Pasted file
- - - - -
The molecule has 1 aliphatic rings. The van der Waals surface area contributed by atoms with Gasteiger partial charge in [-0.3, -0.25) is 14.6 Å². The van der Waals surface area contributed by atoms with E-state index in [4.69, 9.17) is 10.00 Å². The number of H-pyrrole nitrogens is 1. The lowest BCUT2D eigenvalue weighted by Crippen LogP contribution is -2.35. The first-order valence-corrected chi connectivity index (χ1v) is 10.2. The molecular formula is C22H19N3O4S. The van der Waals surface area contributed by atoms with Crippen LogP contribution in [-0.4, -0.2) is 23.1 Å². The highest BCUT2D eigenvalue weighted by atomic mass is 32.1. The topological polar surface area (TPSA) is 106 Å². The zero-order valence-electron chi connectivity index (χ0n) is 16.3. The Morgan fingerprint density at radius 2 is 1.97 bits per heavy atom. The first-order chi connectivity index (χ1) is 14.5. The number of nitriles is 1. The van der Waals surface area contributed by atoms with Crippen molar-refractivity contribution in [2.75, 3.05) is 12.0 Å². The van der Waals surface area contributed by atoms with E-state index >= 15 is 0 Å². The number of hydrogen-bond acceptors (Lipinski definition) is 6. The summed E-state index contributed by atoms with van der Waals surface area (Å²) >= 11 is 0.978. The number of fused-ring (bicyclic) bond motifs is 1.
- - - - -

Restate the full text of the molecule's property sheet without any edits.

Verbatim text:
The molecule has 1 aliphatic rings. The van der Waals surface area contributed by atoms with Gasteiger partial charge in [-0.3, -0.25) is 14.6 Å². The van der Waals surface area contributed by atoms with E-state index in [4.69, 9.17) is 10.00 Å². The number of H-pyrrole nitrogens is 1. The lowest BCUT2D eigenvalue weighted by Crippen LogP contribution is -2.35. The first-order valence-corrected chi connectivity index (χ1v) is 10.2. The molecular formula is C22H19N3O4S. The van der Waals surface area contributed by atoms with Crippen LogP contribution in [-0.4, -0.2) is 23.1 Å². The highest BCUT2D eigenvalue weighted by atomic mass is 32.1. The topological polar surface area (TPSA) is 106 Å². The zero-order valence-electron chi connectivity index (χ0n) is 16.3. The Morgan fingerprint density at radius 2 is 1.97 bits per heavy atom. The first-order chi connectivity index (χ1) is 14.5. The number of nitriles is 1. The van der Waals surface area contributed by atoms with Crippen molar-refractivity contribution in [2.75, 3.05) is 12.0 Å². The van der Waals surface area contributed by atoms with E-state index >= 15 is 0 Å². The number of hydrogen-bond acceptors (Lipinski definition) is 6. The summed E-state index contributed by atoms with van der Waals surface area (Å²) >= 11 is 0.978. The number of fused-ring (bicyclic) bond motifs is 1.